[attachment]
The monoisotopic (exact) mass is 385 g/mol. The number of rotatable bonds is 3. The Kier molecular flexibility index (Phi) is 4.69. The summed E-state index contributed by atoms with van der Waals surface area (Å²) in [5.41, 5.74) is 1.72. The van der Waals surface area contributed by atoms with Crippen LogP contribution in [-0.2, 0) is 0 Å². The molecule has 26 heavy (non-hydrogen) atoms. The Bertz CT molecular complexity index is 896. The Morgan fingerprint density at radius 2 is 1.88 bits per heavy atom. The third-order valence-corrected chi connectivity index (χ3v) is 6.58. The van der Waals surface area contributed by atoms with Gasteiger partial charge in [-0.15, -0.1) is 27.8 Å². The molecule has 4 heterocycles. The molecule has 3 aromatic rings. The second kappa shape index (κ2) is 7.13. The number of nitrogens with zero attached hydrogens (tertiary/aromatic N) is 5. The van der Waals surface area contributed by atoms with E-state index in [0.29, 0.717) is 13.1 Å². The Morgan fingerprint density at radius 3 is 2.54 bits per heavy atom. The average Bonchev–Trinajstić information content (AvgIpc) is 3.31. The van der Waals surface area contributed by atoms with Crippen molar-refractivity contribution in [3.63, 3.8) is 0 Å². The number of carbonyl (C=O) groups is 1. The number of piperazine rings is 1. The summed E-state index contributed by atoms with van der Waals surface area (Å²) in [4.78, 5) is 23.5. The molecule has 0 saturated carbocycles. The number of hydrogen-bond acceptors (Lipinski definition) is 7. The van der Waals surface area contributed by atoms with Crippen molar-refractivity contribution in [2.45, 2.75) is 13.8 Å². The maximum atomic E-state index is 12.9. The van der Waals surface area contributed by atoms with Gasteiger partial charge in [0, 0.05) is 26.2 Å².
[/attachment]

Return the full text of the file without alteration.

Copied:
The monoisotopic (exact) mass is 385 g/mol. The number of rotatable bonds is 3. The Kier molecular flexibility index (Phi) is 4.69. The summed E-state index contributed by atoms with van der Waals surface area (Å²) in [5.41, 5.74) is 1.72. The van der Waals surface area contributed by atoms with Crippen LogP contribution in [-0.2, 0) is 0 Å². The molecule has 26 heavy (non-hydrogen) atoms. The Bertz CT molecular complexity index is 896. The Morgan fingerprint density at radius 2 is 1.88 bits per heavy atom. The third-order valence-corrected chi connectivity index (χ3v) is 6.58. The van der Waals surface area contributed by atoms with Gasteiger partial charge in [-0.15, -0.1) is 27.8 Å². The molecule has 4 heterocycles. The molecule has 3 aromatic rings. The second kappa shape index (κ2) is 7.13. The number of nitrogens with zero attached hydrogens (tertiary/aromatic N) is 5. The van der Waals surface area contributed by atoms with E-state index in [0.29, 0.717) is 13.1 Å². The Morgan fingerprint density at radius 3 is 2.54 bits per heavy atom. The average Bonchev–Trinajstić information content (AvgIpc) is 3.31. The van der Waals surface area contributed by atoms with Crippen molar-refractivity contribution in [3.63, 3.8) is 0 Å². The number of carbonyl (C=O) groups is 1. The number of piperazine rings is 1. The summed E-state index contributed by atoms with van der Waals surface area (Å²) in [4.78, 5) is 23.5. The molecule has 0 saturated carbocycles. The number of hydrogen-bond acceptors (Lipinski definition) is 7. The van der Waals surface area contributed by atoms with Crippen molar-refractivity contribution in [2.45, 2.75) is 13.8 Å². The maximum atomic E-state index is 12.9. The van der Waals surface area contributed by atoms with Gasteiger partial charge in [0, 0.05) is 26.2 Å².